Heeding a call by the European Trade Union Confederation (ETUC), millions stopped work at midday March 14, in a 15-minute protest against a possible attack on Iraq. Similar actions took place on other continents.

In its call for the protests, the ETUC Executive Committee said “the rush to war in Iraq is not justified,” and the “legitimate goal of the international community to disarm the Saddam Hussein regime can be effectively pursued by other means and in the framework of the United Nations.” It urged that the UN inspections be allowed the resources and time needed, and called on Iraq to provide “prompt and unrestricted cooperation.”

The ETUC also encouraged workers to participate in the March 15 demonstrations, and said preparations for a March 21 day of action were intensifying in the face of the looming war threat.

Among the actions:

In Germany, where popular opposition to a war is overwhelming, production was halted briefly at three Volkswagen factories and a DaimlerChrysler plant. In the eastern city of Halle, trams halted in mid-route.

Italian unions said workers downed tools throughout the country, from Sicily in the south to Turin in the north. Activists hung a 6-yard rainbow peace flag from a bridge in Pisa, while workers in numerous factories sounded horns to mark the strike. Protesters have already been blocking road and rail lines against shipments of military goods bound for the Gulf.

Workers at hundreds of workplaces in the Czech Republic signed anti-war resolutions, and production was interrupted at a number of factories. Zdenek Malek, head of international relations for the CMKOS labor federation, said members of the Czech Women’s Union also responded to the trade unions’ appeal. Not only were protests held all over the country, he said, but in many places even employers joined the actions.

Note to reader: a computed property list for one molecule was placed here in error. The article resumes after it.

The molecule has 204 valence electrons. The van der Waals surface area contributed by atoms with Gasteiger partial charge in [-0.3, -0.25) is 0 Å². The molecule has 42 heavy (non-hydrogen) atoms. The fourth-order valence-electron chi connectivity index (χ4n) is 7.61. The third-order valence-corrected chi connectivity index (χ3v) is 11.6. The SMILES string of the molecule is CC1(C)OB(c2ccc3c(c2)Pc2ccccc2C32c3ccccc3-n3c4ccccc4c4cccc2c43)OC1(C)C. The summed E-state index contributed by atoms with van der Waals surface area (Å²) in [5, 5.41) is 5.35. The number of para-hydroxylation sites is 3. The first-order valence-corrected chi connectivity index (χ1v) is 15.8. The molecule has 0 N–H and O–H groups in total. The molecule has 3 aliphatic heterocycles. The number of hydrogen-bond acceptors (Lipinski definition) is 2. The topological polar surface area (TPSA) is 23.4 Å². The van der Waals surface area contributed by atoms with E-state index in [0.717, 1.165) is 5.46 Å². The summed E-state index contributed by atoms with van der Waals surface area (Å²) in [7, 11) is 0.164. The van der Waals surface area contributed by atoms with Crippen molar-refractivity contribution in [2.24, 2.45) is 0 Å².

In Switzerland, thousands of workers from a number of sectors observed five minutes of silence in protest against the impending war. Rolf Zimmerman, secretary of the Swiss Trade Union Federation, said workers took part in Bern, Zurich, Geneva and other cities throughout the country. A protest in Zurich drew some 7,000 participants.

In other actions related to the March 14 strike, Russian Greenpeace climbers hung a large poster that read “Veto War” on a span of a bridge across the Moscow River against the background of St. Basil’s Cathedral and the golden-domed Kremlin.

Hundreds marched in Bishkek, capital of the former Soviet republic of Kyrgyzstan, carrying banners reading, “Do not draw us into war” and “The peaceful sky over Kyrgyzstan is not for war.” Kyrgyzstan has been hosting hundreds of U.S.-led “anti-terror” troops from several Western countries at a civilian airport outside Bishkek. The Kyrgyz government insists the conditions for using the facilities only allow operations in Afghanistan, not in Iraq.

In Egypt, about 4,000 demonstrators gathered at Cairo’s Al-Azhar mosque, the highest authority in the Sunni Islamic world, calling on Arab leaders to form a common front to avert a U.S.-led war.

The Communist Party of Turkey organized a demonstration March 12 in front of the main gate of the Port of Iskenderun, where U.S. troops had been unloading equipment and supplies in anticipation of a parliamentary okay for the U.S. to use the country‘s facilities in a northern invasion route into Iraq. Hundreds of party members entered the port carrying flags and posters, and hung a banner demanding U.S. troops leave Turkey. Some Turkish troops fired on the demonstrators though there were no reports of injuries. All demonstrators were detained for several hours by the Iskenderun police.